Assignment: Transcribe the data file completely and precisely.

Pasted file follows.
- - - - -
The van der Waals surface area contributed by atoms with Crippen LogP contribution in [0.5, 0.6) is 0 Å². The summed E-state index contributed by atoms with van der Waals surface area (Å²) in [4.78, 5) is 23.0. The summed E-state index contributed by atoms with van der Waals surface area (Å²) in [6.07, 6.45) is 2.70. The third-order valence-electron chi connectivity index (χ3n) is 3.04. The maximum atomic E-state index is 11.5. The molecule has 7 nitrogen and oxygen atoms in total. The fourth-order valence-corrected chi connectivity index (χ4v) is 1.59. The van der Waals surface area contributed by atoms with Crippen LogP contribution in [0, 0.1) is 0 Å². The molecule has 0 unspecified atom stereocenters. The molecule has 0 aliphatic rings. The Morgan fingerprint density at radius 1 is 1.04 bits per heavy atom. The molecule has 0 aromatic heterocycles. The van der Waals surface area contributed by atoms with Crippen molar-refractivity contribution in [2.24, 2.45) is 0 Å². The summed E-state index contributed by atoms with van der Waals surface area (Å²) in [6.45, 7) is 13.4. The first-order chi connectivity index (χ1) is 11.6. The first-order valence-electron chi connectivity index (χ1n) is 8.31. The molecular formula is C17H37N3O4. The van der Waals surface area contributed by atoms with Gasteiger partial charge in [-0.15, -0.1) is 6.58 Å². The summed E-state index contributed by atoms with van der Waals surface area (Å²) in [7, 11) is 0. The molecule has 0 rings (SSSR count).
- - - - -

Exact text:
The van der Waals surface area contributed by atoms with Crippen LogP contribution in [0.5, 0.6) is 0 Å². The summed E-state index contributed by atoms with van der Waals surface area (Å²) in [4.78, 5) is 23.0. The summed E-state index contributed by atoms with van der Waals surface area (Å²) in [6.07, 6.45) is 2.70. The third-order valence-electron chi connectivity index (χ3n) is 3.04. The maximum atomic E-state index is 11.5. The molecule has 7 nitrogen and oxygen atoms in total. The fourth-order valence-corrected chi connectivity index (χ4v) is 1.59. The van der Waals surface area contributed by atoms with Crippen LogP contribution in [0, 0.1) is 0 Å². The molecule has 0 unspecified atom stereocenters. The molecule has 0 aliphatic rings. The Morgan fingerprint density at radius 1 is 1.04 bits per heavy atom. The molecule has 0 aromatic heterocycles. The van der Waals surface area contributed by atoms with Crippen molar-refractivity contribution in [2.24, 2.45) is 0 Å². The summed E-state index contributed by atoms with van der Waals surface area (Å²) in [6.45, 7) is 13.4. The first-order chi connectivity index (χ1) is 11.6. The first-order valence-electron chi connectivity index (χ1n) is 8.31. The molecular formula is C17H37N3O4. The van der Waals surface area contributed by atoms with Gasteiger partial charge in [-0.15, -0.1) is 6.58 Å². The summed E-state index contributed by atoms with van der Waals surface area (Å²) in [7, 11) is 0. The molecule has 0 rings (SSSR count).